Forty is a milestone age, and reaching it is an individual experience. Some embrace it with open arms, while others run and hide. For many, it’s the perfect point to reflect on the successes achieved to date, while setting more goals for the years to come.
For others, it’s a time to panic over the realisation that you’re not as financially stable as you thought you’d be at this point in your life.
Getting on the property ladder is harder than ever for first-time buyers, and a lifetime of renting can drain your income and leave little left for saving. For those who do make it onto the property ladder, all the trappings that go along with homeownership, such as repairs and maintenance can just as easily eat away at any spare cash for saving.
The old saying “you spend what you earn” is never truer, and that’s why I think committing to investing a small amount each month is the best way to get started in saving for your future. If it’s a solid commitment, you’re much more likely to find a way to meet it.
Invest in a SIPP
A SIPP is a self-invested personal pension. It may sound complicated, but once you’re in control of it, it’s really no more difficult than monitoring your online bank account. A great benefit to running a SIPP is that the government will top up your contributions with pension relief deposits.
Fellow Fool Rupert Hargreaves recently explained how he’d double his State Pension using this method.
SIPP advantages and disadvantages
A SIPP offers you flexibility both with how much you contribute and what you invest in. You’re free to invest in equities, funds, or trusts that meet your preferences for risk and sustainability. The pension relief that your SIPP contributions attract is based on your marginal rate of tax, which starts at 20%.
The biggest disadvantage of a SIPP could actually be deemed a benefit. You cannot withdraw any funds before the age of 55, and after 2028, this age will be raised to 57. This makes it a much simpler way to save because you can’t be tempted to withdraw anything prior to this age.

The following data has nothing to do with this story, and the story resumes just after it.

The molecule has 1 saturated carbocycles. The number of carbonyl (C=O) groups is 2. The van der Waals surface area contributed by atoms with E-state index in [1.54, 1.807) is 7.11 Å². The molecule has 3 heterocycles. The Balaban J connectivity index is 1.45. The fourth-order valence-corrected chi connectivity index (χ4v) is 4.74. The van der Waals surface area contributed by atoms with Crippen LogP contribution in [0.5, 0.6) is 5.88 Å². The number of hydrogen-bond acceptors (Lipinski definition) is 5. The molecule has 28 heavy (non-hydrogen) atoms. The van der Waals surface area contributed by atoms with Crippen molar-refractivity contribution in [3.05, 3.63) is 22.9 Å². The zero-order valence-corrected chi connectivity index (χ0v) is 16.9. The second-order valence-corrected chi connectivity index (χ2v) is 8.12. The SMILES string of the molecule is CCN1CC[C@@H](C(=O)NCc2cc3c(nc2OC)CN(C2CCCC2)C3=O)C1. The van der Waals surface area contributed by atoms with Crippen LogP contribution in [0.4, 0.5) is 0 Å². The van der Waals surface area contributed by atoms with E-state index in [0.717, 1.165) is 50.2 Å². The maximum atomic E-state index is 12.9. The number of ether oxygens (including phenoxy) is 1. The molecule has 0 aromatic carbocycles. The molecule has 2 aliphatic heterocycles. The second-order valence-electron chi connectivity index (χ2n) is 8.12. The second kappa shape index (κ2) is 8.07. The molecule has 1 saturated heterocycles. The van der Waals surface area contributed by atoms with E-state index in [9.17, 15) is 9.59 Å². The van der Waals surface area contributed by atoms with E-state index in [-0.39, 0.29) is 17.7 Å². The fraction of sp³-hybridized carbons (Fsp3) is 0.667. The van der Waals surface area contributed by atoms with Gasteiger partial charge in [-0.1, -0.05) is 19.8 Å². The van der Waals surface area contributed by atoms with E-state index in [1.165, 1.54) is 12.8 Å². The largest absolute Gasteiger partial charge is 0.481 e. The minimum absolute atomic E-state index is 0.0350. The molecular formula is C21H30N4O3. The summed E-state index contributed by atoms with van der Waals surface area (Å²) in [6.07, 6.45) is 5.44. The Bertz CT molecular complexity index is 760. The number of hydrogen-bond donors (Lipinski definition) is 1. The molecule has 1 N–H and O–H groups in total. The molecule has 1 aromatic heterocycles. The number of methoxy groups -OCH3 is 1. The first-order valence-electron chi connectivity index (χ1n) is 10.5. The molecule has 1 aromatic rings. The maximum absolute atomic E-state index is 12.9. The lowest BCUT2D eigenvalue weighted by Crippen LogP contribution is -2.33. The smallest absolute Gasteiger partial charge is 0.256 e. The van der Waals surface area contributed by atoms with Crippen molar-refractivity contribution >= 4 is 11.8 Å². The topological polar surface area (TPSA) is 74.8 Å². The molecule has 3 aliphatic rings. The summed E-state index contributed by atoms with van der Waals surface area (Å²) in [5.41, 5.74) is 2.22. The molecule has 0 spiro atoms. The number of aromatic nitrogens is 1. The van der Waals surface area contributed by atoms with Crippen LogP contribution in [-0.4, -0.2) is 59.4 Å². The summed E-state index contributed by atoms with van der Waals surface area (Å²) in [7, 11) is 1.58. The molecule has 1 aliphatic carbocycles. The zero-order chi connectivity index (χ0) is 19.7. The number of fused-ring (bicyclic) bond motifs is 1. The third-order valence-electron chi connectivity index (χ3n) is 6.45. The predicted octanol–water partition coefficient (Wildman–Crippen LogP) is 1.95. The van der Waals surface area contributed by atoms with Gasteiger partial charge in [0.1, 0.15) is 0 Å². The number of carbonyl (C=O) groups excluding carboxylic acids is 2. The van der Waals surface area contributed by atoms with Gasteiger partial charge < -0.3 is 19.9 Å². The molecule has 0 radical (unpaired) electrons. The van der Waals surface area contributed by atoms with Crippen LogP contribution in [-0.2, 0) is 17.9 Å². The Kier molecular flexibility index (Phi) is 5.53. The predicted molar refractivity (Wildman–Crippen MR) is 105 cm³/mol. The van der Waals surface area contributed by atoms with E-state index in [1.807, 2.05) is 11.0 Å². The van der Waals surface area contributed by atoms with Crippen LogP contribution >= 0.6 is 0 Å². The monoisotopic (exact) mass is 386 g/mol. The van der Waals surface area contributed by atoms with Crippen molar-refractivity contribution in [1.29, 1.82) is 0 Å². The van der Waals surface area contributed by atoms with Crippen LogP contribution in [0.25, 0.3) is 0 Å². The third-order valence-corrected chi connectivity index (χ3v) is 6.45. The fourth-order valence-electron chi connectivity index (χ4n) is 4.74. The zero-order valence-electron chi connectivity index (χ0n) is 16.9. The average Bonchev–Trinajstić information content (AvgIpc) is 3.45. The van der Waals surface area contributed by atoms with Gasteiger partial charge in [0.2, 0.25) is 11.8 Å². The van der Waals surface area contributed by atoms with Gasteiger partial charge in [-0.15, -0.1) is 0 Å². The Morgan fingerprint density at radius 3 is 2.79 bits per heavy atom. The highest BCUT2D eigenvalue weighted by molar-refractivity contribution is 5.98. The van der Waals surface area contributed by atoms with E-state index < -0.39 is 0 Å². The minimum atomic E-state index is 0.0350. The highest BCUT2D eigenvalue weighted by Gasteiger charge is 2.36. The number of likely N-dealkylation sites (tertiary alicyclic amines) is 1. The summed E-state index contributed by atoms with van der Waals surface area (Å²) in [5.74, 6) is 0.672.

Once you do start to withdraw, you can extract the first 25% of the pot tax-free, but the rest is taxable. The tax relief applied to the contributions is limited. It is currently set at £40,000 per year, with a total lifetime limit of £1,055,000 for 2019–20.
Open an ISA
If the responsibility of running your own SIPP fills you with dread, then an ISA may be a suitable alternative, particularly if you are a complete beginner to saving and investing.
The main attraction of an ISA is that it’s a tax-free way to save – you don’t pay income tax on anything you add to your ISA up to a maximum of £20,000 per year for 2019–20. Once you’ve opened your ISA you can buy shares, funds, or trusts and reinvest dividends if applicable.
Although 40 may be deemed a milestone age, it’s not too late to start saving for your future. Investing is a great way to compound your cash and increase your savings for a more comfortable retirement. The more you can contribute each month, the better your future prospects will be.
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Kirsteen has no position in any of the shares mentioned. The Motley Fool UK has no position in any of the shares mentioned. Views expressed on the companies mentioned in this article are those of the writer and therefore may differ from the official recommendations we make in our subscription services such as Share Advisor, Hidden Winners and Pro. Here at The Motley Fool we believe that considering a diverse range of insights makes us better investors.